Here we pay something called National Insurance, on top of our income tax, and it's deducted before you receive your pay. It's about 10%, I think (although it's one of those things like the price of a pint of milk: I never know exactly how much it costs because you have to buy it anyway, if you know what I mean). That goes towards things like healthcare and state benefits. If you find yourself out of work and need to claim unemployment benefit, you've already 'paid into the pot', and are entitled to it (and if you haven't, you get 'income related' benefits instead of 'contribution related' ones - I'm not sure exactly what the difference is though).

That's another thing. Employers don't pay 'unemployment'. It comes from a central pot.

Margo

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Re: Working practices
« Reply #33 on: December 23, 2013, 07:57:18 AM »
As Perpetua said, we don't have 'at will' contracts here (UK)  - you do have less protection from some types of dismissal etc in the early stages of your employment.

So, for the first 2  years (used to be one) you are protected against being dismissed (or suffering constructive dismissal) on the basis of racial, gender or age discrimination, but you can be dismissed for other reasons.

Once you've been employed for 2 years or more there are very strict rules about sacking people, and failing to follow them can result in a tribunal case which can award compensation or order someone to be reinstated.

Where there are lay offs because the job is no longer available (redundancy) there are again strict requirements to have a fair  selection criteria and to give workers the chance to be heard on the issue. If you are selected for redundancy you are entitled to a redundancy payment which is based on your earnings and length of service, although there are caps.

Because of the cost and complexity of sacking someone without risking being taken to a tribunal, its not uncommon to agree a compromise arrangement whereby someone will agree to leave voluntarily rather than going through disciplinary proceedures and being sacked, in return for a lump sum payment (it benefits the employee as they also are able to say they resigned from their last job, rather than having to say they were dismissed. For instance, we had an instance last year with an employee who had been performing really, really badly - it wasn't bad enough to qualify as gross misconduct or to allow us to dismiss him immediately, we had to go through the disciplinary procedure, giving him formal targets for improvement,  support and monitoring etc,. We came to an agreement that we paid him the equivalent of 2 months wages and he left. From a business point of view this was better than leaving him in place while we went through all the procedures to get rid, not least because we could not have started recruitinmg to replace him until he was gone (as doing so while the disciplinary process was going on would have risked us being accused of not conducting the process fairly, as it assumes he'll fail.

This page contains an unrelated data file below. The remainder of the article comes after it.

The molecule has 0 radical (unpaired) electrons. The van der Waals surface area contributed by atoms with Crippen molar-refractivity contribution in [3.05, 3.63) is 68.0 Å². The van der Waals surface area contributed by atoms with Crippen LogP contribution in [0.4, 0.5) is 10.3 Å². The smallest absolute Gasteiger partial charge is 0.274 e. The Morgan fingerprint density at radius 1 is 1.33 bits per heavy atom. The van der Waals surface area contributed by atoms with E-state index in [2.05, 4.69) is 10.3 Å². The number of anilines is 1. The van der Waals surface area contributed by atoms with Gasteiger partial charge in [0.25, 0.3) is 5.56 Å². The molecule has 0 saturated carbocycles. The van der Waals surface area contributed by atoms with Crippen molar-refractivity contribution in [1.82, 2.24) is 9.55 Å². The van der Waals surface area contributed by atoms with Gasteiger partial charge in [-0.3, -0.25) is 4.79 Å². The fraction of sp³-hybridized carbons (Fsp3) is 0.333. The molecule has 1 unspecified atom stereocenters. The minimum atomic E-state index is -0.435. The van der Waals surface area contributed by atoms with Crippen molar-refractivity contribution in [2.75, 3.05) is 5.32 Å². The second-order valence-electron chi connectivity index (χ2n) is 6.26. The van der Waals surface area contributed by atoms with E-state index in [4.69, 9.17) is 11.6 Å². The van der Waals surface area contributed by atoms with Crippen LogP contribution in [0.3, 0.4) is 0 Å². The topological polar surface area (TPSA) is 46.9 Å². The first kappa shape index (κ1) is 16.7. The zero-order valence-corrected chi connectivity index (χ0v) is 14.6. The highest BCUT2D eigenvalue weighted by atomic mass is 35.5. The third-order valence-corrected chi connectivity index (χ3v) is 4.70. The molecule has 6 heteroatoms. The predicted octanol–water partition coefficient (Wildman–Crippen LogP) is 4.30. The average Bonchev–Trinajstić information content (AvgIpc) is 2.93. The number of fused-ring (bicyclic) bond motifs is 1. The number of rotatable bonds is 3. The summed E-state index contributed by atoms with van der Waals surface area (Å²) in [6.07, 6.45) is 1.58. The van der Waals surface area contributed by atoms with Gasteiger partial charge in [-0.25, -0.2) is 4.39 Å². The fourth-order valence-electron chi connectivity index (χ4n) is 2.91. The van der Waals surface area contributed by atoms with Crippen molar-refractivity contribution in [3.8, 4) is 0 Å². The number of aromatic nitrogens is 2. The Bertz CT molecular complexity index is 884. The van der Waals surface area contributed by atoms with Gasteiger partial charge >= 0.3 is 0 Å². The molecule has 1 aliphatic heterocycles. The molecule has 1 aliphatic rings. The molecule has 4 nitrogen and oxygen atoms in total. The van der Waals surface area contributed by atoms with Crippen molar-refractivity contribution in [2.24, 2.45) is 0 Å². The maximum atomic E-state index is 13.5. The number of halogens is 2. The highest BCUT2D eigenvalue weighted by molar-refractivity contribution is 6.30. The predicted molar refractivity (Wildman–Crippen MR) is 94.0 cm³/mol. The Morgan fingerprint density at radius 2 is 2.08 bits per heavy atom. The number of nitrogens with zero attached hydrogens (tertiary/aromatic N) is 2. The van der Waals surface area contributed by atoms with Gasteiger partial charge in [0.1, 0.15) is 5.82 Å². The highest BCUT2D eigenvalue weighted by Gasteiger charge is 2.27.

In relation to carers / parents, there are provisions that say (from memory) that parents/carers are entitled to unpaid time off to deal with family emergencies, but it'[s not absolute - I think the requirement is that employers facilitate this where reasonably practical.

Most employers will have either formal or informal provisions for compassionate leave but there is no statutory requirement (e.g one of our employees lost their spouse unexpectedly - they were given 2 weeks paid compassionate leave)

Maternity leave here applies on adoption as well as following the birth of a child. The employer must keep the job available for the parent during their maternity/adoption leave (although they can still be made redundant, provided that the selection criteria for redundancy are fair)

Employees are entitled to ask for flexible work arrangemetns (for instance, coming back part time after maternity leave) and employers are required to consider the request and to try to accommodate it where practical. The bigger the company is, the more likely it is that it would be unreasonable to turn down a request for flexible / part time work.

Yvaine

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Re: Working practices